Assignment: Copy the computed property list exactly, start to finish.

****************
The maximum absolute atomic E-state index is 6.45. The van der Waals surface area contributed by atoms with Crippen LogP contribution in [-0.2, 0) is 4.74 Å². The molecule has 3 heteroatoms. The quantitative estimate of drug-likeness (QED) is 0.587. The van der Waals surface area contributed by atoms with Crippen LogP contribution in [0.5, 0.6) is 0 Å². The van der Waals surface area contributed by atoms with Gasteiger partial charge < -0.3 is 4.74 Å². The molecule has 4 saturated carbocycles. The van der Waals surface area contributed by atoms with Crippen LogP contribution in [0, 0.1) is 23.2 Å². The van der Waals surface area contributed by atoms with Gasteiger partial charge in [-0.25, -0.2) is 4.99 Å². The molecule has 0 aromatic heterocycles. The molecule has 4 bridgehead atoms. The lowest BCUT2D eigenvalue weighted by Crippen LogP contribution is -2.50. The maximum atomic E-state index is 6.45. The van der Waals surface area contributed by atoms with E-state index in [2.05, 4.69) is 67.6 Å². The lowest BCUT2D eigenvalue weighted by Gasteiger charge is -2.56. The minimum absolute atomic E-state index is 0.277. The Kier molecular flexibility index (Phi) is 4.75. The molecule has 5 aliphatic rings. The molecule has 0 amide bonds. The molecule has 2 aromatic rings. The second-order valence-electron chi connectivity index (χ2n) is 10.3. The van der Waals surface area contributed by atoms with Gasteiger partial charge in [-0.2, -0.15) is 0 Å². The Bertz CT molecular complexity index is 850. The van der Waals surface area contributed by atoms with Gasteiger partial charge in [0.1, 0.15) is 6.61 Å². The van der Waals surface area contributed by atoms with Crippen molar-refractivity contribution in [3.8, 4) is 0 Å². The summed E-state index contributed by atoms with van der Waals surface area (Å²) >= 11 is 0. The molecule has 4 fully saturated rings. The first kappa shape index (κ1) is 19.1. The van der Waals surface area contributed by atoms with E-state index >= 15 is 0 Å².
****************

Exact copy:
The maximum absolute atomic E-state index is 6.45. The van der Waals surface area contributed by atoms with Crippen LogP contribution in [-0.2, 0) is 4.74 Å². The molecule has 3 heteroatoms. The quantitative estimate of drug-likeness (QED) is 0.587. The van der Waals surface area contributed by atoms with Crippen LogP contribution in [0.5, 0.6) is 0 Å². The van der Waals surface area contributed by atoms with Gasteiger partial charge < -0.3 is 4.74 Å². The molecule has 4 saturated carbocycles. The van der Waals surface area contributed by atoms with Crippen LogP contribution in [0, 0.1) is 23.2 Å². The van der Waals surface area contributed by atoms with Gasteiger partial charge in [-0.25, -0.2) is 4.99 Å². The molecule has 0 aromatic heterocycles. The molecule has 4 bridgehead atoms. The lowest BCUT2D eigenvalue weighted by Crippen LogP contribution is -2.50. The maximum atomic E-state index is 6.45. The van der Waals surface area contributed by atoms with E-state index in [2.05, 4.69) is 67.6 Å². The lowest BCUT2D eigenvalue weighted by Gasteiger charge is -2.56. The minimum absolute atomic E-state index is 0.277. The Kier molecular flexibility index (Phi) is 4.75. The molecule has 5 aliphatic rings. The molecule has 0 amide bonds. The molecule has 2 aromatic rings. The second-order valence-electron chi connectivity index (χ2n) is 10.3. The van der Waals surface area contributed by atoms with Gasteiger partial charge in [-0.2, -0.15) is 0 Å². The Bertz CT molecular complexity index is 850. The van der Waals surface area contributed by atoms with Gasteiger partial charge in [0.1, 0.15) is 6.61 Å². The van der Waals surface area contributed by atoms with Crippen molar-refractivity contribution in [3.8, 4) is 0 Å². The summed E-state index contributed by atoms with van der Waals surface area (Å²) >= 11 is 0. The molecule has 4 fully saturated rings. The first kappa shape index (κ1) is 19.1. The van der Waals surface area contributed by atoms with E-state index >= 15 is 0 Å².